New York Paternity Statute of Limitations

In New York, the statute of limitation to establish a paternity proceeding under the Family Court Act Article 5 is during the pregnancy of the mother, after the child is born, or a proceeding can commence anytime before the child turns twenty-one years of age. It is always recommended that you contact a legal professional with experience in Family Law to discuss and familiarize yourself with paternity law in New York State.

When an unmarried alleged biological father for whatever reason is unavailable to sign the Acknowledgment of Paternity form earlier in a child’s life. It is important for this alleged father to know the statute of limitations in the event the alleged father wants to be recognized as the legal father in New York State in the future. Being the legal father affords him the opportunity to have his name on the birth certificate, certain decision-making rights on the child’s behalf, and parenting time.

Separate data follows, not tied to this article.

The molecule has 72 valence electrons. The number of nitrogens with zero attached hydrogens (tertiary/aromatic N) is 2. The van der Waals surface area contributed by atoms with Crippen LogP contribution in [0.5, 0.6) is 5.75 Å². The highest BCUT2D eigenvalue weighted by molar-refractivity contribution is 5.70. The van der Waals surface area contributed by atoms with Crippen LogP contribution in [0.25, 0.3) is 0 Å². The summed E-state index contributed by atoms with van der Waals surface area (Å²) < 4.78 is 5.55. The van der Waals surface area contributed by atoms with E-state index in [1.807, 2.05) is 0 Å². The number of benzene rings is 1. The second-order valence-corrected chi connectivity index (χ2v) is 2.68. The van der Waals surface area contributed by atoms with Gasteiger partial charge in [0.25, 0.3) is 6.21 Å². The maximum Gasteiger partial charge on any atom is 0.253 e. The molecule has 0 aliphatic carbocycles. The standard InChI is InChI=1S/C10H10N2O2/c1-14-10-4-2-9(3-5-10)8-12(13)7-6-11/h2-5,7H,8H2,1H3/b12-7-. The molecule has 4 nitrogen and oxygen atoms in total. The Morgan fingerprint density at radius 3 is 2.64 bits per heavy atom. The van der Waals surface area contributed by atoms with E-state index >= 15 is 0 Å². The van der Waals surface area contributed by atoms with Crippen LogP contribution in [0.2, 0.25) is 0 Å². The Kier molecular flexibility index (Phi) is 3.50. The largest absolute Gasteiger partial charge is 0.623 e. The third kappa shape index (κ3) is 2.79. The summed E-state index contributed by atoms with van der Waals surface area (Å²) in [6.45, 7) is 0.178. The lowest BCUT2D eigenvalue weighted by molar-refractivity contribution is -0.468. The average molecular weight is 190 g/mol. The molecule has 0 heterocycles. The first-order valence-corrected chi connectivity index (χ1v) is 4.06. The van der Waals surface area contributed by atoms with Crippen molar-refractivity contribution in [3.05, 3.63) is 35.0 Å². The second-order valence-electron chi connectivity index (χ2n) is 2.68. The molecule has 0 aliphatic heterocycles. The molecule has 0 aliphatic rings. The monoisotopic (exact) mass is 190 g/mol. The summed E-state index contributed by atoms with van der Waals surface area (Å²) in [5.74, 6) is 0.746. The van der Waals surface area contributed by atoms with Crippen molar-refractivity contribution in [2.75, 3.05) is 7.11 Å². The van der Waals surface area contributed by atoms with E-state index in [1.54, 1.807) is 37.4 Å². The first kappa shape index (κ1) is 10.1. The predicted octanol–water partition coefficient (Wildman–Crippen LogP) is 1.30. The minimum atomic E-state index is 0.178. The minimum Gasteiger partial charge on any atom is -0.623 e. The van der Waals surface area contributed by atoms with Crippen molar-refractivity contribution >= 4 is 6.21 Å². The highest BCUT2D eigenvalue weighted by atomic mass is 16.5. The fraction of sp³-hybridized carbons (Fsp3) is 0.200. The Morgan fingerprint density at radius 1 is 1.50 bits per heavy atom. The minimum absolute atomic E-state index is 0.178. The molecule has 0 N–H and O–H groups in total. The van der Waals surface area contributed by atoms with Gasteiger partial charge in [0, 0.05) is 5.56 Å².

Does every state have the same paternity statute of limitations as NYS?

No. Each state differs in its statutes for paternity establishment. For example, in New Jersey, you will have up to five years after the age of 18 or 23 years of age to establish the paternity of a child. In Texas, there is no statute of limitations for a lawsuit to establish paternity. These are a couple of examples of how some states differ in their application of paternity statutes.

How does Family Court establish the paternity of a child?

After the alleged father or mother files, a paternity petition with Family Court and all parties see the judge. The judge will order a paternity test to be performed to prove the biological relationship between the alleged biological father and the child. Please note, the alleged biological father and mother do not have to go to court to establish the paternity of the child. If both parties agree, they can perform a legal paternity test prior to going before a judge.

If you reside in New York City learn more about the paternity testing process here.